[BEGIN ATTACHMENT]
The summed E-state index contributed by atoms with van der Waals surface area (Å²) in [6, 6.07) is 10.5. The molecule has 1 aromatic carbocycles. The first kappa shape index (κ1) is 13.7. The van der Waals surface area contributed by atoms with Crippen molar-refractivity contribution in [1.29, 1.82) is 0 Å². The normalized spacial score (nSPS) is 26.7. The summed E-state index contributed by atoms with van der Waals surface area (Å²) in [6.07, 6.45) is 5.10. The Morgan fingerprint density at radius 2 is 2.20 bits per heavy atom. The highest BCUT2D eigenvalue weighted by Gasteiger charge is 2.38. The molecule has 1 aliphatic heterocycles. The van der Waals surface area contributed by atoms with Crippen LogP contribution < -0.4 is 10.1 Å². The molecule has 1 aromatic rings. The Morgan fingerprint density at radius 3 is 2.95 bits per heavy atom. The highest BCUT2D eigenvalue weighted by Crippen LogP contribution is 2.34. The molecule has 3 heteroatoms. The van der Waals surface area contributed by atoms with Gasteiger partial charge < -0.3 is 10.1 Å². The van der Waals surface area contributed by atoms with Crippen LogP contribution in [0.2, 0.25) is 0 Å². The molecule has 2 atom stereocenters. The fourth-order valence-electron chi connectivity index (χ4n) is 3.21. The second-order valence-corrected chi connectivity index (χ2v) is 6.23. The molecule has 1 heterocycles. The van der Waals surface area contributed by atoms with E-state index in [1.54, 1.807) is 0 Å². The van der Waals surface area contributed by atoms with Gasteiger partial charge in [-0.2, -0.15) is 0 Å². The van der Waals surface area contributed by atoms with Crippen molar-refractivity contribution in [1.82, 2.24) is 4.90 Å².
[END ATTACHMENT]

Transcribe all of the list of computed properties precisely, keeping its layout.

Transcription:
The summed E-state index contributed by atoms with van der Waals surface area (Å²) in [6, 6.07) is 10.5. The molecule has 1 aromatic carbocycles. The first kappa shape index (κ1) is 13.7. The van der Waals surface area contributed by atoms with Crippen molar-refractivity contribution in [1.29, 1.82) is 0 Å². The normalized spacial score (nSPS) is 26.7. The summed E-state index contributed by atoms with van der Waals surface area (Å²) in [6.07, 6.45) is 5.10. The Morgan fingerprint density at radius 2 is 2.20 bits per heavy atom. The highest BCUT2D eigenvalue weighted by Gasteiger charge is 2.38. The molecule has 1 aliphatic heterocycles. The van der Waals surface area contributed by atoms with Crippen LogP contribution < -0.4 is 10.1 Å². The molecule has 1 aromatic rings. The Morgan fingerprint density at radius 3 is 2.95 bits per heavy atom. The highest BCUT2D eigenvalue weighted by Crippen LogP contribution is 2.34. The molecule has 3 heteroatoms. The van der Waals surface area contributed by atoms with Gasteiger partial charge < -0.3 is 10.1 Å². The van der Waals surface area contributed by atoms with Crippen LogP contribution in [0.2, 0.25) is 0 Å². The molecule has 2 atom stereocenters. The fourth-order valence-electron chi connectivity index (χ4n) is 3.21. The second-order valence-corrected chi connectivity index (χ2v) is 6.23. The molecule has 1 heterocycles. The van der Waals surface area contributed by atoms with E-state index in [1.54, 1.807) is 0 Å². The van der Waals surface area contributed by atoms with Gasteiger partial charge in [-0.2, -0.15) is 0 Å². The van der Waals surface area contributed by atoms with Crippen molar-refractivity contribution in [1.82, 2.24) is 4.90 Å².